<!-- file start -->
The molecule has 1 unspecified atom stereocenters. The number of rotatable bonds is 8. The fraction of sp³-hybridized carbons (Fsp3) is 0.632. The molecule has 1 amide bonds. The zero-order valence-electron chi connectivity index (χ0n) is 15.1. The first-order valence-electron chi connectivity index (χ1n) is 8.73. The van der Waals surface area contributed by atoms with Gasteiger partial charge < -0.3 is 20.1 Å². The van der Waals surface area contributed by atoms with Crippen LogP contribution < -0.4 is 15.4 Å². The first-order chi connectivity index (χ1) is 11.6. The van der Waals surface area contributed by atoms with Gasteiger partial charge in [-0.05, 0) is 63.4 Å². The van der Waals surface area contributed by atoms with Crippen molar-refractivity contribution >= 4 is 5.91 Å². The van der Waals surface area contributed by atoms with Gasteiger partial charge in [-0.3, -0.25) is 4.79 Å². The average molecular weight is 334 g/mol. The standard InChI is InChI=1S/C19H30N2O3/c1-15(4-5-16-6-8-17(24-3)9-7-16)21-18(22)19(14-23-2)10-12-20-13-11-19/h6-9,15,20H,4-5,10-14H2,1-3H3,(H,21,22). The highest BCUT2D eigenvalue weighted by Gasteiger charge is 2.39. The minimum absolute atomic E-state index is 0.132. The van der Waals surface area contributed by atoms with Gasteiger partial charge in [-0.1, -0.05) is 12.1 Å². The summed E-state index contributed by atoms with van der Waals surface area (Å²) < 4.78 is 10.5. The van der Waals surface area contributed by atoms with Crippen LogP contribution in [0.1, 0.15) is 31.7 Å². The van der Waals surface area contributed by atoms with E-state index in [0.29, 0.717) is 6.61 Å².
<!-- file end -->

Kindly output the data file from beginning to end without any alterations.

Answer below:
The molecule has 1 unspecified atom stereocenters. The number of rotatable bonds is 8. The fraction of sp³-hybridized carbons (Fsp3) is 0.632. The molecule has 1 amide bonds. The zero-order valence-electron chi connectivity index (χ0n) is 15.1. The first-order valence-electron chi connectivity index (χ1n) is 8.73. The van der Waals surface area contributed by atoms with Gasteiger partial charge < -0.3 is 20.1 Å². The van der Waals surface area contributed by atoms with Crippen LogP contribution < -0.4 is 15.4 Å². The first-order chi connectivity index (χ1) is 11.6. The van der Waals surface area contributed by atoms with Gasteiger partial charge in [-0.05, 0) is 63.4 Å². The van der Waals surface area contributed by atoms with Crippen molar-refractivity contribution >= 4 is 5.91 Å². The van der Waals surface area contributed by atoms with Gasteiger partial charge in [-0.3, -0.25) is 4.79 Å². The average molecular weight is 334 g/mol. The standard InChI is InChI=1S/C19H30N2O3/c1-15(4-5-16-6-8-17(24-3)9-7-16)21-18(22)19(14-23-2)10-12-20-13-11-19/h6-9,15,20H,4-5,10-14H2,1-3H3,(H,21,22). The highest BCUT2D eigenvalue weighted by Gasteiger charge is 2.39. The minimum absolute atomic E-state index is 0.132. The van der Waals surface area contributed by atoms with Gasteiger partial charge in [-0.1, -0.05) is 12.1 Å². The summed E-state index contributed by atoms with van der Waals surface area (Å²) < 4.78 is 10.5. The van der Waals surface area contributed by atoms with Crippen LogP contribution in [0.1, 0.15) is 31.7 Å². The van der Waals surface area contributed by atoms with E-state index in [0.29, 0.717) is 6.61 Å².